Lucky is a marvellous coda to Harry Dean Stanton’s incredible career. Few actors can warrant such a final movie as this, one that is intrinsically linked to the actor himself, yet does not feel naval gazing or wallowing in self-indulgence.
Harry Dean Stanton is the quintessential character actor, rarely the leading man (apart from his iconic turn as Travis Henderson in Wim Wenders’ masterpiece Pairs, Texas) however Stanton’s career has seen him deliver more memorable performances than most A list Hollywood stars could ever dream of. Working since the 50s with directors such as Francis Ford Coppola, Sam Peckinpah, Arthur Penn, Ridley Scott, Alex Cox, John Hughes, Frank Darabont, David Lynch and not to mention a genuinely scene stealing cameo in Joss Whedon’s Avengers Assemble. One can fully explore the history of American film through his work, but more so the depth of and variety of the stories he’s been a part of reveal a fascinating insight into recent touch points of American culture at large.
Stanton is the titular Lucky, a 90-year-old cantankerous loner in a small desert town. We witness his daily routine of cigarettes, yoga, TV game shows and trips to the local diner, store and bar where he makes cutting conversations with the towns local characters who seem to simultaneously find him alienating and difficult, but also treat him with a genuine warmth, concern and most of all understanding of him and his demeanour.
This is a film that’s minimal in plot but deep in tone, feeling and meaning. Following a fall, Lucky visits his doctor who passes him with a clean bill of health (despite smoking at least a pack of cigarettes a day) and reveals that he is in a unique position as someone who is close to the end of his time on this mortal coil and is in the position to fully look at, appreciate and analyse what happens at the end of their life. Lucky shrugs off this advise from his doctor but the audience are left to roll with this concept as the film plays out.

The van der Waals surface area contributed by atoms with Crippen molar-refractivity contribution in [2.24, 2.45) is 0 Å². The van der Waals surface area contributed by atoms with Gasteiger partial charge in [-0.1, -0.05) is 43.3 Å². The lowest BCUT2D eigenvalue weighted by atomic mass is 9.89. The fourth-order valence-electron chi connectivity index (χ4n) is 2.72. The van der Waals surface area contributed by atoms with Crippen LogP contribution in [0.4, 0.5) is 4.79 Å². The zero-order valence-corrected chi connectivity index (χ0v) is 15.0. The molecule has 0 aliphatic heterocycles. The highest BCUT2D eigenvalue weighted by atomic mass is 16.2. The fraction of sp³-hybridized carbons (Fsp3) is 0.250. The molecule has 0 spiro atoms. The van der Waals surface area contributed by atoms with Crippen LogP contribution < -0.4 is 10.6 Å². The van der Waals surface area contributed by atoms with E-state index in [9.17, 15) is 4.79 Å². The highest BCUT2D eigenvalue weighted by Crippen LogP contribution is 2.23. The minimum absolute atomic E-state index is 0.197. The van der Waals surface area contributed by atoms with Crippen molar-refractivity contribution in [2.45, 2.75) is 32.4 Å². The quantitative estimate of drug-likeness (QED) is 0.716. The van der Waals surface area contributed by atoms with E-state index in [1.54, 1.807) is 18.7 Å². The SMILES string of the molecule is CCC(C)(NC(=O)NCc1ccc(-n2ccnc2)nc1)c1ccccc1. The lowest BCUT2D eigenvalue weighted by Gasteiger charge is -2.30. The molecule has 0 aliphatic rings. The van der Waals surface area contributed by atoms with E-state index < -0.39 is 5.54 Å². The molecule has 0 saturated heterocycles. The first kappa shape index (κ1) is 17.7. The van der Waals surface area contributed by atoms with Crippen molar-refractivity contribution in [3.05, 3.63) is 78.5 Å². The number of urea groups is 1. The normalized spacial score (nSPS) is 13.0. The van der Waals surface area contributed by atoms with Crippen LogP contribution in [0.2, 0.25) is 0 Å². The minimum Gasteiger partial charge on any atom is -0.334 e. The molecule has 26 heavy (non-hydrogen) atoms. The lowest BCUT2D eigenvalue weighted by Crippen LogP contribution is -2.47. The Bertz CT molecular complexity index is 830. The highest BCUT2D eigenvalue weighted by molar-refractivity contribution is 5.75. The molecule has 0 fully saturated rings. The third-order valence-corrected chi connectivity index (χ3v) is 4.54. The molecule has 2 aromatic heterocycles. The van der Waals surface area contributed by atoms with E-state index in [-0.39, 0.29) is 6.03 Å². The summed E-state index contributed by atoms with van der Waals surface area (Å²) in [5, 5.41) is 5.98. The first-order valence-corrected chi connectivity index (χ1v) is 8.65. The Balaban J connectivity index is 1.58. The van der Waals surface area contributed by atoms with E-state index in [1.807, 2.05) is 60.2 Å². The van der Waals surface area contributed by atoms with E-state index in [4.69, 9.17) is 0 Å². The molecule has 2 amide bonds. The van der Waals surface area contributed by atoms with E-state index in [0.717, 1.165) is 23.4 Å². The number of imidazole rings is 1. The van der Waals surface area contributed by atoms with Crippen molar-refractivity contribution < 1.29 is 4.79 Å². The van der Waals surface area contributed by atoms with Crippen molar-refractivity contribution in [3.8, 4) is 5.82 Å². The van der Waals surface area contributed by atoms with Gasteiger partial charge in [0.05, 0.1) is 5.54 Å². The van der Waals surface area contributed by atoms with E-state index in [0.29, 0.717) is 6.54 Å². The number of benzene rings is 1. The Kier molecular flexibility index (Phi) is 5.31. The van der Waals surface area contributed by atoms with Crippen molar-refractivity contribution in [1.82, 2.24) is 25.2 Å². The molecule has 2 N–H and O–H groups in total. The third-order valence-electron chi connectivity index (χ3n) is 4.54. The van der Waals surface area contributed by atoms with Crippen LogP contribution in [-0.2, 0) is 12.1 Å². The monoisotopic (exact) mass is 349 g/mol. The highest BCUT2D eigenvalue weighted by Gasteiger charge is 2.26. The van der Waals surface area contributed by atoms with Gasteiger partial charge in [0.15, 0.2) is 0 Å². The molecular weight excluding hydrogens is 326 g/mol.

As Lucky somewhat reluctantly faces oblivion while life goes on around him, the scenes that follow take us deeper into the man and our own ruminations on life and death. Lucky speaks of his past in the navy in a quietly shattering scene with a Marine vet (played by Tom Skerritt – in a sweet reunion following both actors terrors on the Nostromo in Alien), he consoles his friend Howard (brilliantly played by David Lynch) on his missing tortoise “President Roosevelt”, he attempts fisticuffs with an out of town lawyer, smokes weed with the local waitress, address his barfly buddies with nuggets of astute wisdom and brazen dismissal of other peoples points of view, and unexpectedly steals the show singing a Mexican folksong at a local families fiesta.
Throughout these scenes Harry Dean Stanton quietly but undoubtedly reveals the power of great acting and storytelling allowing space for the audience to step into the scene and feel the vibe, we are not being lectured by Lucky on his perspective on life and death but we allowed in to explore these ideas with him – but ultimately here Lucky always has the last word. Adios HDS!
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